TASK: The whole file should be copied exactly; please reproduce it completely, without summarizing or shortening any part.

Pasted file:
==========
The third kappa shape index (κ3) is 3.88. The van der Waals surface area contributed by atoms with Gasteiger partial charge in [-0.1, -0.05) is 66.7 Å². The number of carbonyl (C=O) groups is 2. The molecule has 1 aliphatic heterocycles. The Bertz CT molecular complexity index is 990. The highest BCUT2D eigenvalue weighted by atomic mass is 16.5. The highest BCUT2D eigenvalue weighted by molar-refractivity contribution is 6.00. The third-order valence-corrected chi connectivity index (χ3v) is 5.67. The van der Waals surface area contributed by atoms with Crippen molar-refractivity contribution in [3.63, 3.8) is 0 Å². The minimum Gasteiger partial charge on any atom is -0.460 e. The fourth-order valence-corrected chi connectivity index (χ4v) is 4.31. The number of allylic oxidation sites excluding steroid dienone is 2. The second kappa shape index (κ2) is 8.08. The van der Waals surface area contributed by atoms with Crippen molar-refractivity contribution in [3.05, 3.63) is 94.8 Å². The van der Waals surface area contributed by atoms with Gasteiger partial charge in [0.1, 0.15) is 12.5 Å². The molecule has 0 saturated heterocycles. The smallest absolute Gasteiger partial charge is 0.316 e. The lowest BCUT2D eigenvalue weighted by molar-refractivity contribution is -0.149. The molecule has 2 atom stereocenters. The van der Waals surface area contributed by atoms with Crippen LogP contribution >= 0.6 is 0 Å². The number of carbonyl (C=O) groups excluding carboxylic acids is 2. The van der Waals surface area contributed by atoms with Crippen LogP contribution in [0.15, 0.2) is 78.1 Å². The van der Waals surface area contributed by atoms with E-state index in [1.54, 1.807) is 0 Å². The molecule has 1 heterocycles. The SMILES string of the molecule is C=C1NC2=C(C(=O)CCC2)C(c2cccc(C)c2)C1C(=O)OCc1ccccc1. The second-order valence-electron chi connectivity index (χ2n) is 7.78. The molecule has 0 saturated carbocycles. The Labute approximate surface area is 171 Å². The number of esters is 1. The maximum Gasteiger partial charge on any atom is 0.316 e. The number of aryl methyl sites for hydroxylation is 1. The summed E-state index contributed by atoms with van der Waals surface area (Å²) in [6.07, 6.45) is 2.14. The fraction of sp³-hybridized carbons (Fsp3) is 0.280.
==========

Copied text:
The third kappa shape index (κ3) is 3.88. The van der Waals surface area contributed by atoms with Gasteiger partial charge in [-0.1, -0.05) is 66.7 Å². The number of carbonyl (C=O) groups is 2. The molecule has 1 aliphatic heterocycles. The Bertz CT molecular complexity index is 990. The highest BCUT2D eigenvalue weighted by atomic mass is 16.5. The highest BCUT2D eigenvalue weighted by molar-refractivity contribution is 6.00. The third-order valence-corrected chi connectivity index (χ3v) is 5.67. The van der Waals surface area contributed by atoms with Crippen molar-refractivity contribution in [3.63, 3.8) is 0 Å². The minimum Gasteiger partial charge on any atom is -0.460 e. The fourth-order valence-corrected chi connectivity index (χ4v) is 4.31. The number of allylic oxidation sites excluding steroid dienone is 2. The second kappa shape index (κ2) is 8.08. The van der Waals surface area contributed by atoms with Crippen molar-refractivity contribution in [3.05, 3.63) is 94.8 Å². The van der Waals surface area contributed by atoms with Gasteiger partial charge in [0.1, 0.15) is 12.5 Å². The molecule has 0 saturated heterocycles. The smallest absolute Gasteiger partial charge is 0.316 e. The lowest BCUT2D eigenvalue weighted by molar-refractivity contribution is -0.149. The molecule has 2 atom stereocenters. The van der Waals surface area contributed by atoms with Crippen LogP contribution >= 0.6 is 0 Å². The number of carbonyl (C=O) groups excluding carboxylic acids is 2. The van der Waals surface area contributed by atoms with Crippen LogP contribution in [0.15, 0.2) is 78.1 Å². The van der Waals surface area contributed by atoms with E-state index in [1.54, 1.807) is 0 Å². The molecule has 1 heterocycles. The SMILES string of the molecule is C=C1NC2=C(C(=O)CCC2)C(c2cccc(C)c2)C1C(=O)OCc1ccccc1. The second-order valence-electron chi connectivity index (χ2n) is 7.78. The molecule has 0 saturated carbocycles. The Labute approximate surface area is 171 Å². The number of esters is 1. The maximum Gasteiger partial charge on any atom is 0.316 e. The number of aryl methyl sites for hydroxylation is 1. The summed E-state index contributed by atoms with van der Waals surface area (Å²) in [6.07, 6.45) is 2.14. The fraction of sp³-hybridized carbons (Fsp3) is 0.280.